Physical gas for Thursday delivery gained overall on average 3 cents in Wednesday’s trading. Gains were widespread, with Gulf points solidly in the black, although Midcontinent constraints prompted lower prices at some Midcontinent pipelines. Major market hubs for the most part were within a few cents of unchanged.
At the close of futures trading, November eased 2.1 cents to $3.769 and December was off 3.0 cents to $3.905. November crude oil added $1.08 to $102.29/bbl.
In the Midcontinent, producers reported difficulty getting gas into the NGPL Midcontinent Pool. “We are seeing constraints on NGPL and it is forcing supply onto other pipelines such as ANR SW, Panhandle, and OGT,” said an Oklahoma producer. “When you get these constraints it becomes very difficult to manage. There isn’t a lot of available storage on these pipelines so what do you do with it?”
Quotes for next-day gas on ANR SW fell 5 cents to $3.70, and on Panhandle gas for Thursday delivery shed 5 cents to $3.61. Gas on Oklahoma Gas Transmission dropped a penny to $3.66, and deliveries on NGPL Midcontinent Pool added a penny to $3.86.
Weather forecasters reported an extended front from the Lower Mississippi Valley to New England. “To the east, a more extensive cold front will stretch from Texas to Michigan, bringing widespread rain and thunderstorms to several regions [Wednesday],” said Wunderground.com meteorologist Kari Kiefer. She added that “showers and thunderstorms will stretch from the Lower Mississippi Valley, through the Appalachian states and into the Northeast [but] the majority of the East Coast will stay clear of precipitation through the evening as the cold frontal boundary stays several hundred miles inland.”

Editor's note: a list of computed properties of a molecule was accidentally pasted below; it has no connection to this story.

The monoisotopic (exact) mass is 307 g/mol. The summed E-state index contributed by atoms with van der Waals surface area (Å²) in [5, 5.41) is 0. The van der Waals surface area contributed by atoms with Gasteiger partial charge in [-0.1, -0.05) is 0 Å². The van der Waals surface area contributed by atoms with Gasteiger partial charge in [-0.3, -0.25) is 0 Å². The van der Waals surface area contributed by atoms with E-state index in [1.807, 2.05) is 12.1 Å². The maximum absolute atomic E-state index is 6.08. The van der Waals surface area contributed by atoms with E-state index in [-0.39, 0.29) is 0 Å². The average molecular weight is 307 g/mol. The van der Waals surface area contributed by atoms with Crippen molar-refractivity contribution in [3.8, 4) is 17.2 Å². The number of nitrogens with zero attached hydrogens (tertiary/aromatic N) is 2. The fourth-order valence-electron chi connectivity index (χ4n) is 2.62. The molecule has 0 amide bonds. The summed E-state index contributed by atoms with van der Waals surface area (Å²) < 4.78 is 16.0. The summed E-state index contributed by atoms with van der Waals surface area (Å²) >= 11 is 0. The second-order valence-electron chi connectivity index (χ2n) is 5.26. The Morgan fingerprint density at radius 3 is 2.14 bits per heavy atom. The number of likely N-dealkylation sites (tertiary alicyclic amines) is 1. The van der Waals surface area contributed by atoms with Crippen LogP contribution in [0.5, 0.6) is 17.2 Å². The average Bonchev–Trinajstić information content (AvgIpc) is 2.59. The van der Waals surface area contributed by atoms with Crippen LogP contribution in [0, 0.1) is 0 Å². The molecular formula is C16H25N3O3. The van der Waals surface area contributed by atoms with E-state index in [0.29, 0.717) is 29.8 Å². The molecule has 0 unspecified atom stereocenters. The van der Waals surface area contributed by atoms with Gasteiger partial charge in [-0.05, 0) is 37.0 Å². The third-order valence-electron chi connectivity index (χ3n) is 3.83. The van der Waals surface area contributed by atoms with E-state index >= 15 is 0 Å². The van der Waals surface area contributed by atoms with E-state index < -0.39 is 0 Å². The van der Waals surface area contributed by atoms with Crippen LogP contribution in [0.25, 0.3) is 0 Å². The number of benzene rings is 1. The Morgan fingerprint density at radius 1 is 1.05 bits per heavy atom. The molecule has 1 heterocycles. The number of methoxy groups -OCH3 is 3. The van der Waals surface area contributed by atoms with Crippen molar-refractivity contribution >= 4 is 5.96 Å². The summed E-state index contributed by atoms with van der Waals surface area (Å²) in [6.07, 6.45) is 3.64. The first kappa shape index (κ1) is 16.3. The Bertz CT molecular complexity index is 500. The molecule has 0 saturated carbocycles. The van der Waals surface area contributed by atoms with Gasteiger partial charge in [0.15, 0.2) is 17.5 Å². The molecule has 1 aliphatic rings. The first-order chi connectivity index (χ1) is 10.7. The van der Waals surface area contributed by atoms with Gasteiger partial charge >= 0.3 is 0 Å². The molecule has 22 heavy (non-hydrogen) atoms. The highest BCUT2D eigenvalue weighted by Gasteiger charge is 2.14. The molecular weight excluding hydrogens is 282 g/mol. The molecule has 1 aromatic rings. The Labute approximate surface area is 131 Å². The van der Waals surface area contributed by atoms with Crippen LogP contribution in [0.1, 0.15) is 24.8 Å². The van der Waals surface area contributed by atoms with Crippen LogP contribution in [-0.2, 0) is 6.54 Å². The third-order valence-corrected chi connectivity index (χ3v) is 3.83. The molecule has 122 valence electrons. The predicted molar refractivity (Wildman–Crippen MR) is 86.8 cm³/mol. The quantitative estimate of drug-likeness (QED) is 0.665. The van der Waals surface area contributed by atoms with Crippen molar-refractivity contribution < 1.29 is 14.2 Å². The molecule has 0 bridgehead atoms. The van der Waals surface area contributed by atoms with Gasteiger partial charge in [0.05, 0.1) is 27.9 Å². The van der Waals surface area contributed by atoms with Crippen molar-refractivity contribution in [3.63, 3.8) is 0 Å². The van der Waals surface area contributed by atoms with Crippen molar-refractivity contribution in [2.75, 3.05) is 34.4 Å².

The near-term temperature outlook calls for temperatures to remain at or above seasonal norms. Wunderground.com predicted that the high of 70 in New York Wednesday would reach 75 on Thursday before easing to 68 on Friday. The normal high this time of year in New York is 64. Pittsburgh’s high of 70 on Wednesday was expected to drop to 66 Thursday before sliding to 63 on Friday. The seasonal high in Steel Town is 63. In Chicago, the high Wednesday of 61 was anticipated to hold through Thursday before rising to 64 on Friday. The normal mid-October high in Chicago is also 63.
Major market centers were mostly mixed. On Dominion, gas for Thursday rose 4 cents to $3.54, and at the Chicago Citygates next-day deliveries were quoted at $3.94, down a penny. Gas for Thursday delivery on El Paso Permian was seen at $3.76, down 3 cents, and at PG&E Citygates next-day gas changed hands at $4.15, up 2 cents.
Gulf points gained a couple of cents. Deliveries on ANR SE rose 2 cents to $3.78, and gas on Columbia Gulf Mainline added 3 cents to $3.82. Packages on Transco Zone 3 gained a couple of pennies to $3.84, and at the Henry Hub, Thursday gas was seen at $3.85, up 2 cents. Deliveries on Tennessee 500 L added 2 cents as well to $3.82.